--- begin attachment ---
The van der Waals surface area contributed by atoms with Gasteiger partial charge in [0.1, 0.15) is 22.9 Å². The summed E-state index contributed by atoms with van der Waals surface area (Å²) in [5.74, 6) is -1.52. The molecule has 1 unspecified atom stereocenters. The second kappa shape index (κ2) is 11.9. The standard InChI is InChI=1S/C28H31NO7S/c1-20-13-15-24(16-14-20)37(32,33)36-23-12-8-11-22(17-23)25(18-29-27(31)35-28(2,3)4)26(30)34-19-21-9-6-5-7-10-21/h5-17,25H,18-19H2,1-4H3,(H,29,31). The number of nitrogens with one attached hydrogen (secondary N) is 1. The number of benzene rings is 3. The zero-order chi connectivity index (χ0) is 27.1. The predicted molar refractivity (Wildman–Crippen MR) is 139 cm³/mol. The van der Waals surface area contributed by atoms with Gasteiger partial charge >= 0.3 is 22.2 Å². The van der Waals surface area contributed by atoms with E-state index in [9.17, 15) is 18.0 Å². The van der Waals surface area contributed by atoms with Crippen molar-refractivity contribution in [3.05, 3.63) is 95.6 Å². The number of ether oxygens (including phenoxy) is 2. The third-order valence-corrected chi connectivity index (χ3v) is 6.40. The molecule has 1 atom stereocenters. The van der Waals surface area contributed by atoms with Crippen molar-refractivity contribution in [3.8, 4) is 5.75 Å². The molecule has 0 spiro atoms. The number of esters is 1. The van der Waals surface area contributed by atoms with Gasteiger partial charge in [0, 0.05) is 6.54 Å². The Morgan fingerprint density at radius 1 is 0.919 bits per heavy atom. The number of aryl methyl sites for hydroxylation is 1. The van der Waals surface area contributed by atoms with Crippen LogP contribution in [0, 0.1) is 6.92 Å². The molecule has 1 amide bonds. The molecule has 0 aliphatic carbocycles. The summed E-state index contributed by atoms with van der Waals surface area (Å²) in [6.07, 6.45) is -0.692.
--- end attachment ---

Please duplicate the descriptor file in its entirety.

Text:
The van der Waals surface area contributed by atoms with Gasteiger partial charge in [0.1, 0.15) is 22.9 Å². The summed E-state index contributed by atoms with van der Waals surface area (Å²) in [5.74, 6) is -1.52. The molecule has 1 unspecified atom stereocenters. The second kappa shape index (κ2) is 11.9. The standard InChI is InChI=1S/C28H31NO7S/c1-20-13-15-24(16-14-20)37(32,33)36-23-12-8-11-22(17-23)25(18-29-27(31)35-28(2,3)4)26(30)34-19-21-9-6-5-7-10-21/h5-17,25H,18-19H2,1-4H3,(H,29,31). The number of nitrogens with one attached hydrogen (secondary N) is 1. The number of benzene rings is 3. The zero-order chi connectivity index (χ0) is 27.1. The predicted molar refractivity (Wildman–Crippen MR) is 139 cm³/mol. The van der Waals surface area contributed by atoms with Gasteiger partial charge >= 0.3 is 22.2 Å². The van der Waals surface area contributed by atoms with E-state index in [9.17, 15) is 18.0 Å². The van der Waals surface area contributed by atoms with Crippen molar-refractivity contribution in [3.05, 3.63) is 95.6 Å². The number of ether oxygens (including phenoxy) is 2. The third-order valence-corrected chi connectivity index (χ3v) is 6.40. The molecule has 1 atom stereocenters. The van der Waals surface area contributed by atoms with Crippen molar-refractivity contribution in [3.8, 4) is 5.75 Å². The molecule has 0 spiro atoms. The number of esters is 1. The van der Waals surface area contributed by atoms with Gasteiger partial charge in [0, 0.05) is 6.54 Å². The Morgan fingerprint density at radius 1 is 0.919 bits per heavy atom. The number of aryl methyl sites for hydroxylation is 1. The van der Waals surface area contributed by atoms with Crippen LogP contribution in [0, 0.1) is 6.92 Å². The molecule has 1 amide bonds. The molecule has 0 aliphatic carbocycles. The summed E-state index contributed by atoms with van der Waals surface area (Å²) in [6.07, 6.45) is -0.692.